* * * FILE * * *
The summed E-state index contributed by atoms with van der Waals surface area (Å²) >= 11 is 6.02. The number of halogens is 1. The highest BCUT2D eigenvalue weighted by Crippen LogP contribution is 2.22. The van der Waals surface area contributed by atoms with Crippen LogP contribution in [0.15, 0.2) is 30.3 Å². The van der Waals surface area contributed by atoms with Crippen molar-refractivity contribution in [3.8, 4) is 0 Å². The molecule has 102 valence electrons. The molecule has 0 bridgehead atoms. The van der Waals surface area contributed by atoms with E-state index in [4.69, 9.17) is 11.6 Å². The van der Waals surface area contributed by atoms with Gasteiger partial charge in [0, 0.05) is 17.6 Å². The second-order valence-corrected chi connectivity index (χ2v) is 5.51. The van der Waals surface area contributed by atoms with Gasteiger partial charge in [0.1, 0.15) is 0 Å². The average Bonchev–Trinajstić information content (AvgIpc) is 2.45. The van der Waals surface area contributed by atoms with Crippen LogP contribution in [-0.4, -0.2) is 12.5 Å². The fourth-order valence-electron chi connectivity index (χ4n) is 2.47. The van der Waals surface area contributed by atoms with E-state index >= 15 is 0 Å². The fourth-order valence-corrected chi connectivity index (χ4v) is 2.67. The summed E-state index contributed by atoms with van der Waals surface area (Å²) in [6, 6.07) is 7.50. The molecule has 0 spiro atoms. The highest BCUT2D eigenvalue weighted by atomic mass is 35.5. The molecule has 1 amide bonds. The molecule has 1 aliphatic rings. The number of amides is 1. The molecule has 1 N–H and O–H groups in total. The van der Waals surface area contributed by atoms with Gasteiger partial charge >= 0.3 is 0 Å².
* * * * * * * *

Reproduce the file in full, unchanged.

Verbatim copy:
The summed E-state index contributed by atoms with van der Waals surface area (Å²) >= 11 is 6.02. The number of halogens is 1. The highest BCUT2D eigenvalue weighted by Crippen LogP contribution is 2.22. The van der Waals surface area contributed by atoms with Crippen LogP contribution in [0.15, 0.2) is 30.3 Å². The van der Waals surface area contributed by atoms with Crippen molar-refractivity contribution in [3.8, 4) is 0 Å². The molecule has 102 valence electrons. The molecule has 0 bridgehead atoms. The van der Waals surface area contributed by atoms with E-state index in [4.69, 9.17) is 11.6 Å². The van der Waals surface area contributed by atoms with Gasteiger partial charge in [0, 0.05) is 17.6 Å². The second-order valence-corrected chi connectivity index (χ2v) is 5.51. The van der Waals surface area contributed by atoms with Gasteiger partial charge in [0.1, 0.15) is 0 Å². The average Bonchev–Trinajstić information content (AvgIpc) is 2.45. The van der Waals surface area contributed by atoms with Crippen LogP contribution in [-0.4, -0.2) is 12.5 Å². The fourth-order valence-electron chi connectivity index (χ4n) is 2.47. The van der Waals surface area contributed by atoms with E-state index >= 15 is 0 Å². The fourth-order valence-corrected chi connectivity index (χ4v) is 2.67. The summed E-state index contributed by atoms with van der Waals surface area (Å²) in [6, 6.07) is 7.50. The molecule has 0 spiro atoms. The highest BCUT2D eigenvalue weighted by atomic mass is 35.5. The molecule has 1 amide bonds. The molecule has 1 aliphatic rings. The number of amides is 1. The molecule has 1 N–H and O–H groups in total. The van der Waals surface area contributed by atoms with Gasteiger partial charge >= 0.3 is 0 Å².